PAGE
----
The NLOS is only part of a new generation of technology that will help our soldiers on the battlefield. In Elgin, several other innovative prototypes were on display, Wednesday. A look into the future of Army technology; fourteen new ways of which the NLOS is part.
There's the Pac Bot, the big brother to the new small unmanned ground vehicles. "That vehicle is used in reconnaissance and surveillance. Soldiers would use that to go into the building and send that information back," said LTC Haddon. So, soldiers will know immediately what's around the corner. And, these robots are so easy to maneuver, even a news anchor could do it.
Some robots seem almost human. "They're getting more and more like people. They have people characteristics," said Haddom. "A lot of soldiers when they talk about these systems, they refer to them as their little buddy," he said. It takes on a life of its own out in the field. So it really does become part of the squad."
Then, there's "The Mule". It made its public debut. Used for moving equipment, it's operated by using a remote, only it can do much more than a simple video game remote. "It can lower itself all the way down to the ground; it can hide in the grass or also make it easy to load equipment on it or it can ride up really high so it can forward through streams and rivers or go up on rocks and boulders and things like that on the ground," said Joe Zinecker from Lockheed Martin.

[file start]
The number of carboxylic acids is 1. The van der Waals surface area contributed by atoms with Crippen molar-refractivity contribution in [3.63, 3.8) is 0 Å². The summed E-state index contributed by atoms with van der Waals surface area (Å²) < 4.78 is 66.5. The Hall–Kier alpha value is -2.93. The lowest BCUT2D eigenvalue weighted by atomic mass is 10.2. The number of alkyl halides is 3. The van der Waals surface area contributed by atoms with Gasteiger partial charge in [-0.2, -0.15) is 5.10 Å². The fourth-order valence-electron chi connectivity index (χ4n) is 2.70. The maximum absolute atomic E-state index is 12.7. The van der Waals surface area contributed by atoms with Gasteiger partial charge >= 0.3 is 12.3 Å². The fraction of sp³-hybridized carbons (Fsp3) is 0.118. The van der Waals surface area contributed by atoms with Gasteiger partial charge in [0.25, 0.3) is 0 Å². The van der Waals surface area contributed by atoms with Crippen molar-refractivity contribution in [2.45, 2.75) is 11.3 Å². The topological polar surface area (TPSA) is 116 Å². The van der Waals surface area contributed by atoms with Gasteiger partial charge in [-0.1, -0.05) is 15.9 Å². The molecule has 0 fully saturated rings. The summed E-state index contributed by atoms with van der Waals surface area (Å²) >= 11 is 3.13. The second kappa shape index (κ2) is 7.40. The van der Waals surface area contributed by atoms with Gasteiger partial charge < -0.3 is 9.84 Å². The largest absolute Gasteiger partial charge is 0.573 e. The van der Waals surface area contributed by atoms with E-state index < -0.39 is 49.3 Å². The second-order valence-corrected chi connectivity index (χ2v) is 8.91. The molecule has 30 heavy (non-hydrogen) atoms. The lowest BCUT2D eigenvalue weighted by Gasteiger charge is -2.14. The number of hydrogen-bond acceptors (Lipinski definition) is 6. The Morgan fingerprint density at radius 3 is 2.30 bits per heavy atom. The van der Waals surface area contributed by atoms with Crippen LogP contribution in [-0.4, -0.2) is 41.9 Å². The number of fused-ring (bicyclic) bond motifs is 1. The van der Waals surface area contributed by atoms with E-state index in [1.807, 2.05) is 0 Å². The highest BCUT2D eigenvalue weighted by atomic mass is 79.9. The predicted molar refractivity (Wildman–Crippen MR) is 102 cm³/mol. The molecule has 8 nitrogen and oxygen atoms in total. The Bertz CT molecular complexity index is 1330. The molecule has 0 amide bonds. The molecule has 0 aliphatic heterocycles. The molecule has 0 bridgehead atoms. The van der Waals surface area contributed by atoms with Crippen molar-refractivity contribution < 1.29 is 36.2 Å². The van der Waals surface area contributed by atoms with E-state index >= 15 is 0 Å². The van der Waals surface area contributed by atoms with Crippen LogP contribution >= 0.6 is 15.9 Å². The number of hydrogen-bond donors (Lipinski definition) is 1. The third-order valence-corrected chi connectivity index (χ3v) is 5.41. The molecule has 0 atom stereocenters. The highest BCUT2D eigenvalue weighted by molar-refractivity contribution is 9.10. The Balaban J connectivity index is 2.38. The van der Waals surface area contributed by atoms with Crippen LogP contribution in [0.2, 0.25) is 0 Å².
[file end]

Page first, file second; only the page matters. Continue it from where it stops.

"As a soldier, when you look at all this technology, what does this mean for you for the job that you have to do? It makes my job a lot easier. I'm a cavalryman. My job is to go out and find bad guys," said Maj. Brian Byers. "So, it allows me to do things and go places that I may not want to send a soldier and it allows me to send soldiers other places and maximize them as assets," he said. It just opens up the realm of what's possible for us out there."